The Number You’re Calling is not Reachable: Shanatombi while calling her husband from Ukhrul

But let’s be honest, how many times in a month do we face transformer failures? Or rather, why is it that Ukhrul always have transformer failures?

Kahorpam Horam: UT Photo contributor

“The number you’re calling is not reachable” says an automated voice as Shanatombi called up her husband who had gone to Ukhrul from Imphal for work. It automatically occurred to her that it must be network error (for who hasn’t heard of Ukhrul’s poor connectivity). So she waited and called up again only to be greeted with “beep”, “beep”, “beep” sounds. It was only later in the day that she was able to connect with her husband. The reason in the inaccessibility of the phone line being, poor network coverage in Ukhrul (as predicted). Well, this is just an instance among thousands of other instances where due to poor cellular connectivity or power cuts the cell reception goes awry. Clearly, if you’re from Ukhrul District you know the struggle for smooth cellular network reception and uninterrupted electricity is real. 

Residents going outside their houses to take or make a call; shouting over the phone; people running home to charge their mobile phones when electricity comes back; lifting mobile phones in the air to get better reception; waiting for 9 PM because then the internet connectivity gets a little better; these are not drills but these are real-life situations. Yes, residents may agree that electricity has become regular after the coming of pre-paid metre system. But let’s be honest, how many times in a month do we face transformer failures? Or rather, why is it that Ukhrul always have transformer failures? Bad transformers? Weak power supply? Not enough transformers for the entire town? And ironically, when the power supply goes, cellular and internet connection goes off most of the time. Buffff!!! They disappear! No service! And then you are shut off from the entire world. One might find it funny to see residents of Ukhrul shouting sounds of joy in unison whenever power comes back. “uuuuuuoooohhhhhhh” , or “yyyaaaayyyy”, or “light!!!!!!!”. But the relationship between Ukhrul and its frequent power cut in an ongoing affair since time immemorial.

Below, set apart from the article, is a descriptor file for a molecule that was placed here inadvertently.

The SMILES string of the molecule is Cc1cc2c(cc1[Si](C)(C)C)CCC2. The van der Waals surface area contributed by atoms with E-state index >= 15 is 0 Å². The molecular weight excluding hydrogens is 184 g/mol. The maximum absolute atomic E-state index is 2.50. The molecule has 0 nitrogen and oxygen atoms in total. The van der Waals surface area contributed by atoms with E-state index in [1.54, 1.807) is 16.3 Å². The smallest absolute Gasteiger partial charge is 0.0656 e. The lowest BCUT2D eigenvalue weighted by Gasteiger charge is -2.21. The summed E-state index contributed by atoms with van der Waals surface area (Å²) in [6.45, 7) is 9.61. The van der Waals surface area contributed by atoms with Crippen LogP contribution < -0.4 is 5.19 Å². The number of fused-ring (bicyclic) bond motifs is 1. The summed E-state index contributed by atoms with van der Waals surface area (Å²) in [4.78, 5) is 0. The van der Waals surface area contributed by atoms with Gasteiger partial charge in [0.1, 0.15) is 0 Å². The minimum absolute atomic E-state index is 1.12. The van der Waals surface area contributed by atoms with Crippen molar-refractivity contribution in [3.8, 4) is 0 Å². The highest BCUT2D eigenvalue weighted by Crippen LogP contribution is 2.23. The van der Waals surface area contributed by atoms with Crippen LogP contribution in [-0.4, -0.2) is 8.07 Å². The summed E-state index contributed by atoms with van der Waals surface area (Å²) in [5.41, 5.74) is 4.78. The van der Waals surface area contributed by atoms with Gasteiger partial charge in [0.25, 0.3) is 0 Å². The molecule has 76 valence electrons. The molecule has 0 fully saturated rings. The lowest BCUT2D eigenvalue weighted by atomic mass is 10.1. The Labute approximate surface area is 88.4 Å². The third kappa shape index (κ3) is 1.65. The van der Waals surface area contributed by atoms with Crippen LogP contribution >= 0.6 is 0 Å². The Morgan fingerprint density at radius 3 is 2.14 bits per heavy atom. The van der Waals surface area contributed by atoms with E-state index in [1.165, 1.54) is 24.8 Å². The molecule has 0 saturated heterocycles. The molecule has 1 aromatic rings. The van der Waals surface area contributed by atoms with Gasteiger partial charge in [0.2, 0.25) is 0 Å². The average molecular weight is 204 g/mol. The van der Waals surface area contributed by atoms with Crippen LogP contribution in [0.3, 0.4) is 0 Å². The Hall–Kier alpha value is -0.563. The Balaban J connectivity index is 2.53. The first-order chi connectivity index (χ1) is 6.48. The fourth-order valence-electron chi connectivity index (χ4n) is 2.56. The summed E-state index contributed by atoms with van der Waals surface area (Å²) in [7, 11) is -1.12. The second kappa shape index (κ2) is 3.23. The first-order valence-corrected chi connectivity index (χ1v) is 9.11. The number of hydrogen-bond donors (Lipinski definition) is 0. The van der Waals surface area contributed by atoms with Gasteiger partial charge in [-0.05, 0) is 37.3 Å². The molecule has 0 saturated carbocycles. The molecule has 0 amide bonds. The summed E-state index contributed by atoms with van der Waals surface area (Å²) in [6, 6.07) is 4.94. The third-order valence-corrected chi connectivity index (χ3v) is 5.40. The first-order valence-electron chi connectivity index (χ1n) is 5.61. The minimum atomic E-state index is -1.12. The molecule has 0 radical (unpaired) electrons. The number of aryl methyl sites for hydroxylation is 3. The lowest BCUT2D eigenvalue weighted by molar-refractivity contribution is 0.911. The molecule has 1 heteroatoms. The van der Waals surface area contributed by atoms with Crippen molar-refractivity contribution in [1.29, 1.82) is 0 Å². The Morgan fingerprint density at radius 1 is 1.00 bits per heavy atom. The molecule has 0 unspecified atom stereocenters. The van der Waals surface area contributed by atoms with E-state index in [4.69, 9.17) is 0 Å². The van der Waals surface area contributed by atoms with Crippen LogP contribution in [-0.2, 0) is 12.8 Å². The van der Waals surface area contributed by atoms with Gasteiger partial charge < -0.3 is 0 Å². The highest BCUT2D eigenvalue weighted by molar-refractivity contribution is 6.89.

Also read: MSPDCL to cover Ukhrul town under prepaid power by December

People who grew up in Ukhrul may say that power supply has improved tad bit as compared to ten years ago but that does not mean that cellular and internet connectivity have surpassed excellence. While in a conversation with Ashang who has been away from Ukhrul for more than ten years, he vehemently expressed, “I can’t imagine my life in Ukhrul. I keep thinking about how I will ever settle there without proper phone or internet network. I have always wanted to applaud the residents of Ukhrul for their tenacity.” Well, we can’t entirely say that whatever Ashang uttered is not true.

Ukhrul, you say, is a beautiful abode covered with bounteous providence from nature. Yes, Ukhrul is indeed a beautiful place. But can we all go that one extra mile to do something about phone reception, internet connectivity etc? Has the state government abandoned us? Or is the state government neglecting us? Or are we, as residents of Ukhrul, not working hard enough to bring about development? Or are we simply surviving? Civilisation has come a long way. Today, it’s battling a pandemic. It’s often called the Corona Age. But is Ukhrul still living in the Stone Age while the whole world is constantly rising?

So shall we continue lifting our mobile phones in the air or do we want to talk about Ukhrul roads? Nah!

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